Shakespeare’s Hamlet succinctly tells “the time is out of joint” (Hamlet, Act I, Scene 5). I’ve never had a dislocated shoulder, but it looks really painful. In a way, our stories are even more disturbing because the dislocation, the misplacement, might go uncorrected. When the warning signs are subtle, like life’s signals often are, who notices? And when we’re distracted, so busy, playing fantasy football of whatever sort, we’re out of touch with the caution to keep watch for the day and the hour. Like Hamlet, our good stories warn us: Take heed in order to judge clearly between the essential and the superficial, between true and false, right and wrong.
In the Kuan Yin story, the village was characterized by racing on swift horses and shooting with bows and arrows. We considered this situation as a life preoccupied with activities at a certain level while missing a quality more significant. When the luminous beauty entered their marketplace, they became aware of what had been missing. The story invites us to wonder if we might be missing the most important value or purpose of our lives.
As Kuan Yin guided the village to return to the quality of compassion, in a similar way, The Odyssey reminds us of the importance of xenia, hospitality, especially for the stranger. We noted that most, if not all, major religions place much importance on caring for the other, the one fallen in the ditch. Our Statue of Liberty beckons: "Give me your tired, your poor. . . Your huddled masses yearning to breathe free…” As we saw in the Kuan Yin story, saying the words does not necessarily mean understanding them and much less does it approximate living them. To walk the talk takes a high level of heedfulness. Good stories push us to ask: What is the sacred text that guides my life?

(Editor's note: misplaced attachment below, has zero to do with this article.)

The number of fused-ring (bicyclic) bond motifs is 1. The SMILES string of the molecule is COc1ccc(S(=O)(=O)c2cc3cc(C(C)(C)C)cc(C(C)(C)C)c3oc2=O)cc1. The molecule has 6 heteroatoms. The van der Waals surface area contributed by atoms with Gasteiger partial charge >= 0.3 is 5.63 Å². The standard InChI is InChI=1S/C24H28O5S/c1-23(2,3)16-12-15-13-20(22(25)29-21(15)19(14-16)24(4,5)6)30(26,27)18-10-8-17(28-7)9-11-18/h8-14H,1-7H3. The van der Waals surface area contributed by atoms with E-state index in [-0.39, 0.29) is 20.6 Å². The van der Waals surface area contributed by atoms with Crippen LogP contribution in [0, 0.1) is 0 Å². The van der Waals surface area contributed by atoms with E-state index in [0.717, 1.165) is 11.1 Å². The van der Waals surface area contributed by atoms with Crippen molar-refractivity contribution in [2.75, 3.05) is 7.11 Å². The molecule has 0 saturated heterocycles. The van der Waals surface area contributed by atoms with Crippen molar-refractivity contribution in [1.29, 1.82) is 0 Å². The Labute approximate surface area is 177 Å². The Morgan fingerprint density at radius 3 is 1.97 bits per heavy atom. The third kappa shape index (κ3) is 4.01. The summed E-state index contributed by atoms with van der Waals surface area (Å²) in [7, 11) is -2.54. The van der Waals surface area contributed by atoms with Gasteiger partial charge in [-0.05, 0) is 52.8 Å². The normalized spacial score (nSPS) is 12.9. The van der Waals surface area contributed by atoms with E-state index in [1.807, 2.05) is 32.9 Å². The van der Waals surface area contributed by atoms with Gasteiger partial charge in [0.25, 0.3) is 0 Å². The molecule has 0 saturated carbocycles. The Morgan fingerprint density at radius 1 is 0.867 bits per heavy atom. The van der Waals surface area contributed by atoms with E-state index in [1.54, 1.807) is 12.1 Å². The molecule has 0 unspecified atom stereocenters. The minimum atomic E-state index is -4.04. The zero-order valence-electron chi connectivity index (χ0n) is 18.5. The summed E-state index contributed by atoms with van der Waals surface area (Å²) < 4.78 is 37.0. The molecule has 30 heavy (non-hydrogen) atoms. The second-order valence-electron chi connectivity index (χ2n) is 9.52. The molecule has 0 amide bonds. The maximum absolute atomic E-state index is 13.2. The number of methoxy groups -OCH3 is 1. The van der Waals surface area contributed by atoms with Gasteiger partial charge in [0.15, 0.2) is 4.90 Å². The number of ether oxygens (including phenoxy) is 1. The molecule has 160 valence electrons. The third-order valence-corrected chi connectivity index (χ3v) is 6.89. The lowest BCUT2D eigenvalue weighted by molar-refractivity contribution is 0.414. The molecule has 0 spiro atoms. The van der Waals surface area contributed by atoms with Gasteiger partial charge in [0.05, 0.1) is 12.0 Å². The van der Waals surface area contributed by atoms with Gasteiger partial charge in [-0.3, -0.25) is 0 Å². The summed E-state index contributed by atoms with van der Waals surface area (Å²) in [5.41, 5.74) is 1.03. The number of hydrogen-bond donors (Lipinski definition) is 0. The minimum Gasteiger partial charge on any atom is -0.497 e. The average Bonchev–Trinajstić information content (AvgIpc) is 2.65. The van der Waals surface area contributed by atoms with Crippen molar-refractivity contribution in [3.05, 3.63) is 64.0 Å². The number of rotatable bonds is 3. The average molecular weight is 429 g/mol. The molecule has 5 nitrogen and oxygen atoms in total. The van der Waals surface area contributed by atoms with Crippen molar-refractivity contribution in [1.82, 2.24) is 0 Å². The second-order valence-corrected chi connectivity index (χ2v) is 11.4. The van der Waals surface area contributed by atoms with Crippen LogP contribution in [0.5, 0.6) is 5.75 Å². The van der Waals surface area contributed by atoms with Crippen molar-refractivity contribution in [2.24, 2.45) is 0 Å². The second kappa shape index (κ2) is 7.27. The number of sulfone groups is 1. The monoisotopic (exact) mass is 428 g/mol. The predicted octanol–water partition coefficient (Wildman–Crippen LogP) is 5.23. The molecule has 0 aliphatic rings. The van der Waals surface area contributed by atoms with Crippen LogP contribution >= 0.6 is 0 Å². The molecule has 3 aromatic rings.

This question was pushed even more sharply in “The Visit” when the youth was graced by the true love, but then fell asleep, repeatedly, and thus lost the close connection with the beloved. In this story, the condition of being separated from true purpose and vitality was represented through the image of a false parent and a traitor-tutor. In “Kuan Yin,” the people did not remember the sacred text; in “The Visit,” it appears that the teaching is oppressive and has to be cut away—if the beloved is to be embraced.
The phrase “out of joint” reminds me of a time working with a carpenter with the frequent reminder: “true up that joist!” Joists and beams are vital foundational structures and when not in proper alignment the integrity of the building is at risk. One way for persons to true up is to follow the guidance of good stories. What is the sacred text that takes root inside? When memorized, it blossoms for the wind that returns in Machado’s lines:
Llamó a mi corazón, un claro día,
con un perfume de jazmín, el viento.
Because this poem is rooted, memorized, in mi corazón, in my heart, my soul (to borrow Robert Bly’s translation), I’m reminded to tend my garden, to watch for the inspiration, to care for the llantos de las fuentes, the water of life.
The instructional video (shown at the top) discusses how we are tending our resonant field with good stories by searching for the holy text and connecting with story memories. In the video, I also recite the Machado poem and talk about its guidance. May the good stories give us direction and courage to true up.